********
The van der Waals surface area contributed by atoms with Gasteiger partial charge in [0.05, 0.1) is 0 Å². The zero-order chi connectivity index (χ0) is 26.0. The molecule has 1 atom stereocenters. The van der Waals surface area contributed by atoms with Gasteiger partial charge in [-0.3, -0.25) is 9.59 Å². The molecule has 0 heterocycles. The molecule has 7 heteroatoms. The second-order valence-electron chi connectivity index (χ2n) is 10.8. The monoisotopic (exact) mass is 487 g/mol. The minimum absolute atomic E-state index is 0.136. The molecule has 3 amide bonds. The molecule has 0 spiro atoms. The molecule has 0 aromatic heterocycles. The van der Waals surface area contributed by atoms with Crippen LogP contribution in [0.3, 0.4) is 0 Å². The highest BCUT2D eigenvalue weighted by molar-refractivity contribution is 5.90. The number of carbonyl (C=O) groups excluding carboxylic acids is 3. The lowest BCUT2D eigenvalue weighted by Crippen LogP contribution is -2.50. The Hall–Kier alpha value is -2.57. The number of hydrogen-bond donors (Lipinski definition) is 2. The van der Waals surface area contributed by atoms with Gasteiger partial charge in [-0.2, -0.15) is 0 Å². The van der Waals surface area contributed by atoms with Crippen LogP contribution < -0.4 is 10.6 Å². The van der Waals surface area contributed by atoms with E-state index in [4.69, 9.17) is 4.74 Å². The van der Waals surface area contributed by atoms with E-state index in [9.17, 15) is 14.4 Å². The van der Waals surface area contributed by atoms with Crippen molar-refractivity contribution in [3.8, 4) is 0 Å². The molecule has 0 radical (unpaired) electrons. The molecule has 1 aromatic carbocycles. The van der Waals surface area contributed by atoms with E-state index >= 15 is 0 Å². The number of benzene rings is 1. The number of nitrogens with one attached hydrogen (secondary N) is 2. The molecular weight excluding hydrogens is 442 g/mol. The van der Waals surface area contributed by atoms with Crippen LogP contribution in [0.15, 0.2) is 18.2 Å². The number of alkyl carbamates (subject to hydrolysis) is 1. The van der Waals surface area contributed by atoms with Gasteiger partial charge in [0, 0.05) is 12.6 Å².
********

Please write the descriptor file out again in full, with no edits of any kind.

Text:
The van der Waals surface area contributed by atoms with Gasteiger partial charge in [0.05, 0.1) is 0 Å². The zero-order chi connectivity index (χ0) is 26.0. The molecule has 1 atom stereocenters. The van der Waals surface area contributed by atoms with Gasteiger partial charge in [-0.3, -0.25) is 9.59 Å². The molecule has 0 heterocycles. The molecule has 7 heteroatoms. The second-order valence-electron chi connectivity index (χ2n) is 10.8. The monoisotopic (exact) mass is 487 g/mol. The minimum absolute atomic E-state index is 0.136. The molecule has 3 amide bonds. The molecule has 0 spiro atoms. The molecule has 0 aromatic heterocycles. The van der Waals surface area contributed by atoms with Crippen LogP contribution in [0.3, 0.4) is 0 Å². The highest BCUT2D eigenvalue weighted by molar-refractivity contribution is 5.90. The number of carbonyl (C=O) groups excluding carboxylic acids is 3. The lowest BCUT2D eigenvalue weighted by Crippen LogP contribution is -2.50. The Hall–Kier alpha value is -2.57. The number of hydrogen-bond donors (Lipinski definition) is 2. The van der Waals surface area contributed by atoms with Gasteiger partial charge in [-0.2, -0.15) is 0 Å². The van der Waals surface area contributed by atoms with Crippen LogP contribution < -0.4 is 10.6 Å². The van der Waals surface area contributed by atoms with E-state index in [4.69, 9.17) is 4.74 Å². The van der Waals surface area contributed by atoms with E-state index in [9.17, 15) is 14.4 Å². The van der Waals surface area contributed by atoms with Crippen molar-refractivity contribution in [3.8, 4) is 0 Å². The molecule has 0 radical (unpaired) electrons. The molecule has 1 aromatic carbocycles. The van der Waals surface area contributed by atoms with E-state index >= 15 is 0 Å². The number of benzene rings is 1. The number of nitrogens with one attached hydrogen (secondary N) is 2. The molecular weight excluding hydrogens is 442 g/mol. The van der Waals surface area contributed by atoms with Crippen LogP contribution in [0.15, 0.2) is 18.2 Å². The number of alkyl carbamates (subject to hydrolysis) is 1. The van der Waals surface area contributed by atoms with Gasteiger partial charge in [0, 0.05) is 12.6 Å².